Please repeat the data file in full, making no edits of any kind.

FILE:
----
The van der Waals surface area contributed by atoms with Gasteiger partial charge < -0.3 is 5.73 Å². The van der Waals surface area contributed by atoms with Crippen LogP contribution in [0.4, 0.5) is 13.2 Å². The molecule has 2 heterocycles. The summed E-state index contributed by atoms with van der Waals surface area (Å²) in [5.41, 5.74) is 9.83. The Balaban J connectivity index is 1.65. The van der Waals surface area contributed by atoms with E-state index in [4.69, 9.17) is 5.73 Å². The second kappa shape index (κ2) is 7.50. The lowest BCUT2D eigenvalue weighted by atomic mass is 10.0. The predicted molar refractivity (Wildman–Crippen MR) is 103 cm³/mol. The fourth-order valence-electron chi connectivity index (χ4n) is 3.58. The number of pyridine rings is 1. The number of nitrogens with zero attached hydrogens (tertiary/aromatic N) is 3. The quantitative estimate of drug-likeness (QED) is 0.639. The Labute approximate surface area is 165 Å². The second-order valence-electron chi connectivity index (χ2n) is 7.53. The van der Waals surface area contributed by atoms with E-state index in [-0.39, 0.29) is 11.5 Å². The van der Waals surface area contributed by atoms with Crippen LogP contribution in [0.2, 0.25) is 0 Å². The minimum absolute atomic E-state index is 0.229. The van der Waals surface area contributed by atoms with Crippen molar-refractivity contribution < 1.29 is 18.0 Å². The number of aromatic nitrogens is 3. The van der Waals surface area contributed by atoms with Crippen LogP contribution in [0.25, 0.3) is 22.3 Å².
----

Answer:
The van der Waals surface area contributed by atoms with Gasteiger partial charge < -0.3 is 5.73 Å². The van der Waals surface area contributed by atoms with Crippen LogP contribution in [0.4, 0.5) is 13.2 Å². The molecule has 2 heterocycles. The summed E-state index contributed by atoms with van der Waals surface area (Å²) in [5.41, 5.74) is 9.83. The Balaban J connectivity index is 1.65. The van der Waals surface area contributed by atoms with E-state index in [4.69, 9.17) is 5.73 Å². The second kappa shape index (κ2) is 7.50. The lowest BCUT2D eigenvalue weighted by atomic mass is 10.0. The predicted molar refractivity (Wildman–Crippen MR) is 103 cm³/mol. The fourth-order valence-electron chi connectivity index (χ4n) is 3.58. The number of pyridine rings is 1. The number of nitrogens with zero attached hydrogens (tertiary/aromatic N) is 3. The quantitative estimate of drug-likeness (QED) is 0.639. The Labute approximate surface area is 165 Å². The second-order valence-electron chi connectivity index (χ2n) is 7.53. The van der Waals surface area contributed by atoms with E-state index in [-0.39, 0.29) is 11.5 Å². The van der Waals surface area contributed by atoms with Crippen LogP contribution in [0.2, 0.25) is 0 Å². The minimum absolute atomic E-state index is 0.229. The van der Waals surface area contributed by atoms with Crippen molar-refractivity contribution < 1.29 is 18.0 Å². The number of aromatic nitrogens is 3. The van der Waals surface area contributed by atoms with Crippen LogP contribution in [0.25, 0.3) is 22.3 Å².